Snowmobiling in the City of Whitehall will be legal this winter for the first time since the mid-1970s after voters Tuesday approved a citizen referendum.
The referendum passed with 795 yes votes to 528 no votes in the unofficial count.
The referendum directs the city council amend the current ordinance to allow for the lawful operation of snowmobiles in the city from Dec. 1 through April 1 between, at a minimum, the hours of 7 a.m. to 12 a.m. on routes designated by the city council.
The city has banned snowmobiling, except for specific and limited events, after voters, three times, defeated proposals to allow that winter recreational use. The last time a proposal was defeated was in 2005.
Efforts to determine a designated route and regulations are expected to begin in a couple of weeks, according to Whitehall City Manager Scott Huebler, who said he spoke with Mayor Emery Hatch.
“The plan would be for him (Mayor Hatch) to appoint a couple of council members to meet with staff, likely the week of the 19th, to discuss a route and regulations,” wrote Huebler in an email response to a Beacon inquiry. “This will be bounced off the chamber (White Lake Area Chamber of Commerce) for review and comment then to council for approval on the 27th. If approved, we publish on December 2 and snowmobiles would be legal December 12.”
Huebler cautioned that this is a tentative plan and schedule, and the earliest the city could enact anything.
Supporters of the referendum said passage would close a gap in a 175-mile stretch of groomed trails in Muskegon and Oceana counties, encouraging more snowmobile tourism and bolstering the local economy.
“We are really pleased that the residents of Whitehall have approved snowmobiling within the city,” said Mark Zickel, owner of Pub 111 in downtown Whitehall and a member of the White Lake Area Chamber of Commerce board. “It should prove to be a real economic boost for many downtown businesses that face challenging times during the winter. Provided mother nature cooperates with snow, we plan to be open 7 days a week, opening again on Sundays to accommodate the increase in week-end activity anticipated from snowmobilers visiting our downtown.”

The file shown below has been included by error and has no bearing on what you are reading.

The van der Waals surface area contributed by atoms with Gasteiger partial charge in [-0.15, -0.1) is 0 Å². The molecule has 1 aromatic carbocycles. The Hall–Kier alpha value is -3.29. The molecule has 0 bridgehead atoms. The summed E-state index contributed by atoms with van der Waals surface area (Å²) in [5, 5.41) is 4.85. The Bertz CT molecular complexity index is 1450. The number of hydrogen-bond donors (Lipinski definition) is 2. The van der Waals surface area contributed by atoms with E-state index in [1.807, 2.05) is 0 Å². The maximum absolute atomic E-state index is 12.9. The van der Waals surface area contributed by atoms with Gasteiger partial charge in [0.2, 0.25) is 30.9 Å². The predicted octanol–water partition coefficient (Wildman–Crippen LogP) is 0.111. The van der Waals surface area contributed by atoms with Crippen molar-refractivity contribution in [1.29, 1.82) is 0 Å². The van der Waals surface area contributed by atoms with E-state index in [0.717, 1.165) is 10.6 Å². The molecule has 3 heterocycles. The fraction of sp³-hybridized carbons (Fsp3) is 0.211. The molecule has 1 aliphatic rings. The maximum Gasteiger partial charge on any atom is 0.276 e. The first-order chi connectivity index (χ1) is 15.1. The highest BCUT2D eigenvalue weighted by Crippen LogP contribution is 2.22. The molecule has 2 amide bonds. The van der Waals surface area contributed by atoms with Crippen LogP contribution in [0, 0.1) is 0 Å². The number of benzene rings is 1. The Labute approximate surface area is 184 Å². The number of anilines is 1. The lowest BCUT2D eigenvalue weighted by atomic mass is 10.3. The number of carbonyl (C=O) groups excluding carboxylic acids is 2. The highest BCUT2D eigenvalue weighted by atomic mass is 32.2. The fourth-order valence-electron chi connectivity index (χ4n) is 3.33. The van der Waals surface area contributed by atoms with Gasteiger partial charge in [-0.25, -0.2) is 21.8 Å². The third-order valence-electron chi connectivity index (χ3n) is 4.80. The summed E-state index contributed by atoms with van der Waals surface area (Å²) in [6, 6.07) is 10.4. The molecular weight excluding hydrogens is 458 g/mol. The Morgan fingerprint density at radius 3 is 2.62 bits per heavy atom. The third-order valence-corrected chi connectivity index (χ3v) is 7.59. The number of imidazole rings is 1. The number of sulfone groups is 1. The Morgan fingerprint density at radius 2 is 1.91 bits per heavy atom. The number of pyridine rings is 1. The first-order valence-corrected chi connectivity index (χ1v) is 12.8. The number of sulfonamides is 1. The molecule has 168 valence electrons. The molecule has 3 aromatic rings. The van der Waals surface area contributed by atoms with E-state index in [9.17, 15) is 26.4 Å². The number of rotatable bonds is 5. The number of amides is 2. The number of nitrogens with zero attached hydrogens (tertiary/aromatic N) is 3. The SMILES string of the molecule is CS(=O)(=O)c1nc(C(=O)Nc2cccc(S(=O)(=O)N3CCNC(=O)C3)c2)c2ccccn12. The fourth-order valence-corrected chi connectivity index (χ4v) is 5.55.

Opponents were concerned about the noise of snowmobiles, especially at night, possible damage to road surfaces from snowmobile track studs, wondered where the designated route would be, and questioned the economic benefits for businesses in the city.
Overall, proposals on local and state ballots did not fare well on Tuesday.
A $31 million bond proposal for facility improvements at Muskegon Community College went down by 686 votes (35,846 no to 35,160 yes).
Grant Township voters in Oceana County defeated a millage request (.2397 mills) for library services. It was defeated 603 no votes to 409 yes votes.
However, Oceana County voters approved a millage proposal to establish and fund a County Department of Veterans Affairs. The millage would be .10 mills (10˘ for every 1,000 of taxable value of property). It passed with 5,736 yes votes to 5,112 no votes.
The six state proposals, five of which called for constitutional amendments, all went down in defeat.
Proposal I which called for allowing the Governor to appoint Emergency Managers for local governments in financial crisis was defeated by 51% of the voters. Proposal 2 establishing collective bargaining in the state constitution was defeated by nearly 62%.
On Proposal 3 which called for a constitutional standard for renewable energy, voters defeated it by 65%.
Proposal 4, calling for the constitutional establishment of a quality home care council and to provide collective bargaining for in-home care workers, went down by 60%.
Proposal 5, which called for a constitutional amendment to limit enactment of new taxes by state government was defeated by over 68% of the voters.
And, Proposal 6, which called for a constitutional amendment requiring voters to approve construction of international bridges or tunnels, went down by nearly 61%.